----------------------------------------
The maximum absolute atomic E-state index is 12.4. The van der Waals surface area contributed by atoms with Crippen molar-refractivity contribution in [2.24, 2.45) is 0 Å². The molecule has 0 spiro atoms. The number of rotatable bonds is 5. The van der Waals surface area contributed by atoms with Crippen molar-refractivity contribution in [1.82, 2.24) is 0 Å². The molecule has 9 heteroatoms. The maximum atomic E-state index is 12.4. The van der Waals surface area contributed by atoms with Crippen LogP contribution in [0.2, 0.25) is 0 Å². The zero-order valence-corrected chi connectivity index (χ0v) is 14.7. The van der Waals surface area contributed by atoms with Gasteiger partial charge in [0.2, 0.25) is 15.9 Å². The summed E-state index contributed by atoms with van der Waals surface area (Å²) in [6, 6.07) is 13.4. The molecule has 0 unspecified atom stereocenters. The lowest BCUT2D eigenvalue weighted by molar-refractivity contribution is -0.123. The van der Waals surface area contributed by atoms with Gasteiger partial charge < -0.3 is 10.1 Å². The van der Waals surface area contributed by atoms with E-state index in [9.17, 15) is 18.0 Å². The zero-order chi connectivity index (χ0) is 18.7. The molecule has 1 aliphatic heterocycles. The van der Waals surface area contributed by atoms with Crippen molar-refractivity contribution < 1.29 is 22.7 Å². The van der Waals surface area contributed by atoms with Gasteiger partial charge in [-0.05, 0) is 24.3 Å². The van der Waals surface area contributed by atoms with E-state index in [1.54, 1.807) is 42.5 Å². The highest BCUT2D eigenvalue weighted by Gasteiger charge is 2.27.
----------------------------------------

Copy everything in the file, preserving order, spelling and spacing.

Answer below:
The maximum absolute atomic E-state index is 12.4. The van der Waals surface area contributed by atoms with Crippen molar-refractivity contribution in [2.24, 2.45) is 0 Å². The molecule has 0 spiro atoms. The number of rotatable bonds is 5. The van der Waals surface area contributed by atoms with Crippen molar-refractivity contribution in [1.82, 2.24) is 0 Å². The molecule has 9 heteroatoms. The maximum atomic E-state index is 12.4. The van der Waals surface area contributed by atoms with Crippen LogP contribution in [0.2, 0.25) is 0 Å². The zero-order valence-corrected chi connectivity index (χ0v) is 14.7. The van der Waals surface area contributed by atoms with Gasteiger partial charge in [0.2, 0.25) is 15.9 Å². The summed E-state index contributed by atoms with van der Waals surface area (Å²) in [6, 6.07) is 13.4. The molecule has 0 unspecified atom stereocenters. The lowest BCUT2D eigenvalue weighted by molar-refractivity contribution is -0.123. The van der Waals surface area contributed by atoms with Gasteiger partial charge < -0.3 is 10.1 Å². The van der Waals surface area contributed by atoms with E-state index in [9.17, 15) is 18.0 Å². The zero-order chi connectivity index (χ0) is 18.7. The molecule has 1 aliphatic heterocycles. The van der Waals surface area contributed by atoms with Crippen molar-refractivity contribution < 1.29 is 22.7 Å². The van der Waals surface area contributed by atoms with Gasteiger partial charge in [-0.05, 0) is 24.3 Å². The van der Waals surface area contributed by atoms with E-state index in [1.54, 1.807) is 42.5 Å². The highest BCUT2D eigenvalue weighted by Gasteiger charge is 2.27.